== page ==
Why Do Children Need Fillings?
One of the common misconceptions about baby teeth is that if you find cavities in them, fillings are not required because the teeth are not permanent. That cannot be further from the truth. If the cavity is not restored with a filling and left to progress without intervention, the anatomical structure of the milk teeth will break down rapidly and lead to other problems.
The enamel of a baby tooth is much thinner than that of an adult tooth. Therefore decay moves more rapidly towards the nerve of the tooth. Failure to address decay in milk teeth can lead to other complications including bite problems, infections, eating difficulty, etc. It can even increase the permanent teeth’s susceptibility to decay. Bearing in mind that the last baby tooth for most children only fall out at around the age of 12, leaving a cavity untreated in a milk tooth can still be very risky. Although the incisors typically fall out by age 6-8, the canines and molars remain intact until age 11-13. The option for leaving the cavity alone is valid only if the tooth is close to falling out. Otherwise, your child may be at risk for infections, toothaches and unpleasant looking teeth – not to mention extensive dental work.
As soon as a cavity is detected in your child’s milk teeth, there are two main factors you should take into consideration: The age of your child and the tooth’s condition. If the cavity is small and the tooth is about to fall out, it may be better to just leave it alone. If the tooth isn’t due to fall out for at least 1-2 more years, the most prudent option is to remove the decay and place a filling. If a severe decay or infection is detected in the baby tooth, an extraction may be necessary to prevent it from spreading and affecting other remaining teeth. Extraction of baby teeth should be seen as a last resort, and not just because it is a dreaded procedure. Even though it will be replaced by a permanent tooth, a prematurely extracted baby tooth creates a gap that may lead to uneven spacing of teeth and crowding issues.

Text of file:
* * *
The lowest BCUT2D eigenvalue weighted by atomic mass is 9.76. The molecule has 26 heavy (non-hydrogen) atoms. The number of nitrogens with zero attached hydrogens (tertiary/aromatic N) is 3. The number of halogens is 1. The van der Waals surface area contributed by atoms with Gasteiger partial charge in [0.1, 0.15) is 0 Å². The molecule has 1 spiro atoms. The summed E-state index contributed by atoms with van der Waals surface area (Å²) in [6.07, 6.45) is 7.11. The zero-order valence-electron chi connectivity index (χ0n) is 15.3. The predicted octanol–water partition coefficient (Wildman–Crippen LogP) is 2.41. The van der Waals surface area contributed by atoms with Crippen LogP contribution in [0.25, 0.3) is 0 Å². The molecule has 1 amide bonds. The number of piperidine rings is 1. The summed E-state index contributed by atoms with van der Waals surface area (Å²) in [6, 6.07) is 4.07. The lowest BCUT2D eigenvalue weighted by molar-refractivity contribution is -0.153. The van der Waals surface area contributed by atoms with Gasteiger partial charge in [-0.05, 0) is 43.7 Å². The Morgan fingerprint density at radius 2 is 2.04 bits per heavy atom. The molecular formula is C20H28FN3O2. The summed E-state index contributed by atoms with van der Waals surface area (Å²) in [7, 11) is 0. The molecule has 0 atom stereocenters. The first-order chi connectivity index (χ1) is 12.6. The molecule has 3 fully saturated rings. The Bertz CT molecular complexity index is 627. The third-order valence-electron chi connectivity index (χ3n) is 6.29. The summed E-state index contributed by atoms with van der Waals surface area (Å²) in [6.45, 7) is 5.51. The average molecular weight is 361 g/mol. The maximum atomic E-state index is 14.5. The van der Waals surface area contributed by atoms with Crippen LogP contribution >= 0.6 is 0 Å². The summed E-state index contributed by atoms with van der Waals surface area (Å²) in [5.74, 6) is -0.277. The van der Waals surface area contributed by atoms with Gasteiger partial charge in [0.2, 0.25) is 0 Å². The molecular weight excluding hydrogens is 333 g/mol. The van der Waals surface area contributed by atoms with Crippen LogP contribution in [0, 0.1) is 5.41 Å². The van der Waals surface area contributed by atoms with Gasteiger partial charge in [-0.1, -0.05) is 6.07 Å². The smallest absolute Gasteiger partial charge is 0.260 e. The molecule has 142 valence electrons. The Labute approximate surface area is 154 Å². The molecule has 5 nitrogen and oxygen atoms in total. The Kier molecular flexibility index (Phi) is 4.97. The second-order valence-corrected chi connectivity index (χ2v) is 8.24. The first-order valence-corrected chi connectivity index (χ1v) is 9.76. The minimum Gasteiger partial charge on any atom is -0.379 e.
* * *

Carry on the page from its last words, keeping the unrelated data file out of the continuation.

While a small or medium-sized cavity can be easily filled with a white filling, larger cavities may require a crown to cover the tooth. That is another reason why it is advisable to fill a cavity while it is still small enough and require less invasive dentistry. Deep decays and infections may require more extensive treatments such as a pulpotomy, or what is referred to as a “baby root canal”.
The Importance of Educating Children
If your child is too young to understand what the filling procedure is about, you can ask the dentist to explain the process to him or her. Most dentists are experienced enough to use age-appropriate language, and perhaps even explanation aids, to familiarise your child with the treatment. As a caregiver, you should also play a supportive role by explaining why it is necessary to undergo the treatment.
If you are looking for a professional dental outfit that provides quality children’s dentistry, contact North Sydney Dental Practice for a consultation today at (02) 9922 1476.